7.5 Exile and Return -- Evaluation
The Exile marks a major division in the religioius tradition, and a crisis in the history of Israel. We cannot just glide into a new unit without consideration of the magnitude of the changes that occurred at the beginning of the 6th Century.
As we contemplate the two-fold collapse of the country -- the destruction of Israel, and then 125 years later, the downfall of Judah -- we are stuck by the specactular nature of the failure of God's project among humanity. The first attempt ended with the expulsion of Adam and Eve from the protected sanctuary God provided them. The second attempt ended with the Flood. The third attempt was a more limited effort, focused on a hand-picked individual out of all the families on earth -- Abraham and his descendants. It was a sort of pilot project that, if it succeeded, could be extended to other nations: Israel as the "model village." After 1500 years of profound interaction with this community -- visions, angels, miracles, deliverers, oppressors, the Law, priests, prophets, kings -- God calls it quits. The whole enterprise ends in blood and fire. And Jeremiah was the final witness, the voice of God pronouncing the death sentence.
Yes, we remember that after a suitable interval a remnant does return, and hope in the Promise is rekindled. But it is too easy after the fact to overstate the continuity with the past. In actuality, the collapse of Israel-Judah was an ending, politically and spiritually. All Israel disappeared forever, and only a remnant of Judah eventually returned...to what? To a history of prolonged servitude as a vassal state under Gentile empires, or a petty kingdom resisting the blasphemies of Hellenism. Over 500 years would pass after the return from Exile before God would once again enter history decisively.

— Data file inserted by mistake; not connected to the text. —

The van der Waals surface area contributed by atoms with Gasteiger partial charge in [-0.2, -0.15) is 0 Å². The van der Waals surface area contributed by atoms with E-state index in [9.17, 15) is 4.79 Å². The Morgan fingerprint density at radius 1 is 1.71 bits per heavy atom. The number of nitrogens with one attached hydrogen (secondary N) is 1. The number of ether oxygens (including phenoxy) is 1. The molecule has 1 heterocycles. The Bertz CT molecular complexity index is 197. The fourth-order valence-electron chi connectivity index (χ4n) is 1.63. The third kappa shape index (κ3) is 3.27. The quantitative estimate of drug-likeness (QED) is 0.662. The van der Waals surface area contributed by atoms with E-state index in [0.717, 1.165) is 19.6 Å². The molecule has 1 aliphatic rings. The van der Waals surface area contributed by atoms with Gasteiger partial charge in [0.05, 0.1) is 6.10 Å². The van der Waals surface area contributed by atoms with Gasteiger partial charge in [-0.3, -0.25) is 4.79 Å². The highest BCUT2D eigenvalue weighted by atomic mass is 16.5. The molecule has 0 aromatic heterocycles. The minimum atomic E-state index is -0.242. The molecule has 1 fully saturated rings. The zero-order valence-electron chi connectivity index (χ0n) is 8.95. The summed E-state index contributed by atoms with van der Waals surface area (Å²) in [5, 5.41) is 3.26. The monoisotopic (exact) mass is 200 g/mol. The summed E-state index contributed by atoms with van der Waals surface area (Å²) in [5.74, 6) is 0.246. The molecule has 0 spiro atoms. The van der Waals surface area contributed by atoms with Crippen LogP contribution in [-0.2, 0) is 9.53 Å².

The interval between Exile and Incarnation was largely marking time...like Israel in Egypt so long before: Israel just waiting and suffering, listening for a Word from God that didn't come, passing on to their children stories of past deliverances, past prophets and kings. On the one hand, Israel's main accomplishment in these centuries was to resist the dominant political and cultural currents that threatened to dissolve her indentity as completely as the Assyrians had erased all traces of the Northern Kingdom in the 8th century. But not all activity was defensive: Jewish scholars translated the Scriptures into Greek in the 3rd century at the command of King Ptolemy of Egypt. The Septuagint was a counterblow against Greek philosophy: for the first time ever, Gentile scholars were exposed to the history of the Hebrew God's words and acts in their own language.
After the Exile there were two paths open for Israel: one of resistance and separation, holding on rigorously to holy tradition, resisting all change and all outsiders. This is the path of racial purity. Yet this was ultimately sterile: doing more of the same thing, keeping the walls up, celebrating and revering God's acts in the past. The Pharisees and Sadducees were two groups who advocated this alternative. The second path was one of positive interaction with the Gentiles, which until now had been largely excluded from the Promise and Presence of God. But how to do this without denying the Torah and pandering to Greek polytheism? This alternative lay beyond the abilities of rabbis and philosophers, and ultimately depended on God Himself -- it needed a new revelation, a new Exodus, a creative new Word that would be consistent with His past words but break new ground. It would have to be no less than a fourth attempt of God to cohabit with mankind.